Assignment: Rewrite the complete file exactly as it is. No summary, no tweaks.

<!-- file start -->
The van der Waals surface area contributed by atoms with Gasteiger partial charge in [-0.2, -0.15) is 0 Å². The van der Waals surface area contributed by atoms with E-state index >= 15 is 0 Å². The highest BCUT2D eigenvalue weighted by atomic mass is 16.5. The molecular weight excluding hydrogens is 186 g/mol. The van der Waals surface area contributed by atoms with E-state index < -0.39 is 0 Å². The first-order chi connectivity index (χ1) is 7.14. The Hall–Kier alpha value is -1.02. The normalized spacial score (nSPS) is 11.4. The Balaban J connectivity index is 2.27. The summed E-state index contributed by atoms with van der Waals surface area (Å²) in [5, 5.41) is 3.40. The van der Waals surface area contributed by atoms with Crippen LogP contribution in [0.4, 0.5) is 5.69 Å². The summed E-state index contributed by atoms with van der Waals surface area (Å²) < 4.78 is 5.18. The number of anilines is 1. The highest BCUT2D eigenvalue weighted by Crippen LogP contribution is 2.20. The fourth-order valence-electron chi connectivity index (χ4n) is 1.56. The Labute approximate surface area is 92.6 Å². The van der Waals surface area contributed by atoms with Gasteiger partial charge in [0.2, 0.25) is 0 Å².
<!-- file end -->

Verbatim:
The van der Waals surface area contributed by atoms with Gasteiger partial charge in [-0.2, -0.15) is 0 Å². The van der Waals surface area contributed by atoms with E-state index >= 15 is 0 Å². The highest BCUT2D eigenvalue weighted by atomic mass is 16.5. The molecular weight excluding hydrogens is 186 g/mol. The van der Waals surface area contributed by atoms with E-state index < -0.39 is 0 Å². The first-order chi connectivity index (χ1) is 7.14. The Hall–Kier alpha value is -1.02. The normalized spacial score (nSPS) is 11.4. The Balaban J connectivity index is 2.27. The summed E-state index contributed by atoms with van der Waals surface area (Å²) in [5, 5.41) is 3.40. The van der Waals surface area contributed by atoms with Crippen LogP contribution in [0.4, 0.5) is 5.69 Å². The summed E-state index contributed by atoms with van der Waals surface area (Å²) < 4.78 is 5.18. The number of anilines is 1. The highest BCUT2D eigenvalue weighted by Crippen LogP contribution is 2.20. The fourth-order valence-electron chi connectivity index (χ4n) is 1.56. The Labute approximate surface area is 92.6 Å². The van der Waals surface area contributed by atoms with Gasteiger partial charge in [0.2, 0.25) is 0 Å².